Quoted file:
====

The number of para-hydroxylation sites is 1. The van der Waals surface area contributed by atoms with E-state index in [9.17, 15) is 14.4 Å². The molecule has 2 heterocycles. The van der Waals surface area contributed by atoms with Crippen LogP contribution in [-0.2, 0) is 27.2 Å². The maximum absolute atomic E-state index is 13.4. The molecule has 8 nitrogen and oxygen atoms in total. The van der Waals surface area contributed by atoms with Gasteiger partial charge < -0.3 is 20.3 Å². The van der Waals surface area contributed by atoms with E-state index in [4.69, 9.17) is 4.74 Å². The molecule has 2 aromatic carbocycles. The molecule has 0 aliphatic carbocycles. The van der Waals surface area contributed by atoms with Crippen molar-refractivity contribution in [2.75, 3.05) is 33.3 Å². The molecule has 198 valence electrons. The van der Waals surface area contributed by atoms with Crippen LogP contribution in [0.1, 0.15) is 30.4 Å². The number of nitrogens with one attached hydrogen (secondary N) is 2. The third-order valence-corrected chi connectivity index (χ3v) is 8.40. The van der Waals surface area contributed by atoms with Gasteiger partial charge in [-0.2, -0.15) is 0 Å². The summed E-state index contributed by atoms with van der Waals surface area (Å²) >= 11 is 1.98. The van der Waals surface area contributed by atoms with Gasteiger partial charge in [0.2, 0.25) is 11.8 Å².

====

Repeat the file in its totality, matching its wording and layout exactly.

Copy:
The number of para-hydroxylation sites is 1. The van der Waals surface area contributed by atoms with E-state index in [9.17, 15) is 14.4 Å². The molecule has 2 heterocycles. The van der Waals surface area contributed by atoms with Crippen LogP contribution in [-0.2, 0) is 27.2 Å². The maximum absolute atomic E-state index is 13.4. The molecule has 8 nitrogen and oxygen atoms in total. The van der Waals surface area contributed by atoms with Gasteiger partial charge < -0.3 is 20.3 Å². The van der Waals surface area contributed by atoms with E-state index in [4.69, 9.17) is 4.74 Å². The molecule has 2 aromatic carbocycles. The molecule has 0 aliphatic carbocycles. The van der Waals surface area contributed by atoms with Crippen molar-refractivity contribution in [2.75, 3.05) is 33.3 Å². The molecule has 198 valence electrons. The van der Waals surface area contributed by atoms with Crippen LogP contribution in [0.1, 0.15) is 30.4 Å². The number of nitrogens with one attached hydrogen (secondary N) is 2. The third-order valence-corrected chi connectivity index (χ3v) is 8.40. The van der Waals surface area contributed by atoms with Gasteiger partial charge in [-0.2, -0.15) is 0 Å². The summed E-state index contributed by atoms with van der Waals surface area (Å²) >= 11 is 1.98. The van der Waals surface area contributed by atoms with Gasteiger partial charge in [0.2, 0.25) is 11.8 Å².